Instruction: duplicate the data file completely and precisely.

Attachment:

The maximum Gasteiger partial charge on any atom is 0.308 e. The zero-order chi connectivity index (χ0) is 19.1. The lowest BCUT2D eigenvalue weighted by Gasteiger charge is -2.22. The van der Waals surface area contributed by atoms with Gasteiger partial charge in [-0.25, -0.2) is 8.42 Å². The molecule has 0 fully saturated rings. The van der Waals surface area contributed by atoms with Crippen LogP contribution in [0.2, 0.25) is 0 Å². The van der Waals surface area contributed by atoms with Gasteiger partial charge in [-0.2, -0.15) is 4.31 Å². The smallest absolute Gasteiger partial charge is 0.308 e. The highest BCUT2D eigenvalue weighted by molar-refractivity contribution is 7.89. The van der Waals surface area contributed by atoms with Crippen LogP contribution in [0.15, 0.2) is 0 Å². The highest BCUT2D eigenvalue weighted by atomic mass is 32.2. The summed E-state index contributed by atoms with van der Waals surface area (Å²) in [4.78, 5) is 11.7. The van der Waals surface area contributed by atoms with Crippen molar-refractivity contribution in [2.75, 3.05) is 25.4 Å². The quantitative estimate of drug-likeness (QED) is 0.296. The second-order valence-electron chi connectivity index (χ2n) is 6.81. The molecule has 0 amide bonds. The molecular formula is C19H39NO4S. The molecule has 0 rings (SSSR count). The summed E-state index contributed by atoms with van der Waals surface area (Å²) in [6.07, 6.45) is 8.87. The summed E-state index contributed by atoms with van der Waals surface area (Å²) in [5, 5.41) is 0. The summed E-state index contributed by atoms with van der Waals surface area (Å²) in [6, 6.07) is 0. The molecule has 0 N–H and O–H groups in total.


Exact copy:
The maximum Gasteiger partial charge on any atom is 0.308 e. The zero-order chi connectivity index (χ0) is 19.1. The lowest BCUT2D eigenvalue weighted by Gasteiger charge is -2.22. The van der Waals surface area contributed by atoms with Gasteiger partial charge in [-0.25, -0.2) is 8.42 Å². The molecule has 0 fully saturated rings. The van der Waals surface area contributed by atoms with Crippen LogP contribution in [0.2, 0.25) is 0 Å². The van der Waals surface area contributed by atoms with Gasteiger partial charge in [-0.2, -0.15) is 4.31 Å². The smallest absolute Gasteiger partial charge is 0.308 e. The highest BCUT2D eigenvalue weighted by molar-refractivity contribution is 7.89. The van der Waals surface area contributed by atoms with Crippen LogP contribution in [0.15, 0.2) is 0 Å². The highest BCUT2D eigenvalue weighted by atomic mass is 32.2. The summed E-state index contributed by atoms with van der Waals surface area (Å²) in [4.78, 5) is 11.7. The van der Waals surface area contributed by atoms with Crippen molar-refractivity contribution in [2.75, 3.05) is 25.4 Å². The quantitative estimate of drug-likeness (QED) is 0.296. The second-order valence-electron chi connectivity index (χ2n) is 6.81. The molecule has 0 amide bonds. The molecular formula is C19H39NO4S. The molecule has 0 rings (SSSR count). The summed E-state index contributed by atoms with van der Waals surface area (Å²) in [6.07, 6.45) is 8.87. The summed E-state index contributed by atoms with van der Waals surface area (Å²) in [5, 5.41) is 0. The summed E-state index contributed by atoms with van der Waals surface area (Å²) in [6, 6.07) is 0. The molecule has 0 N–H and O–H groups in total.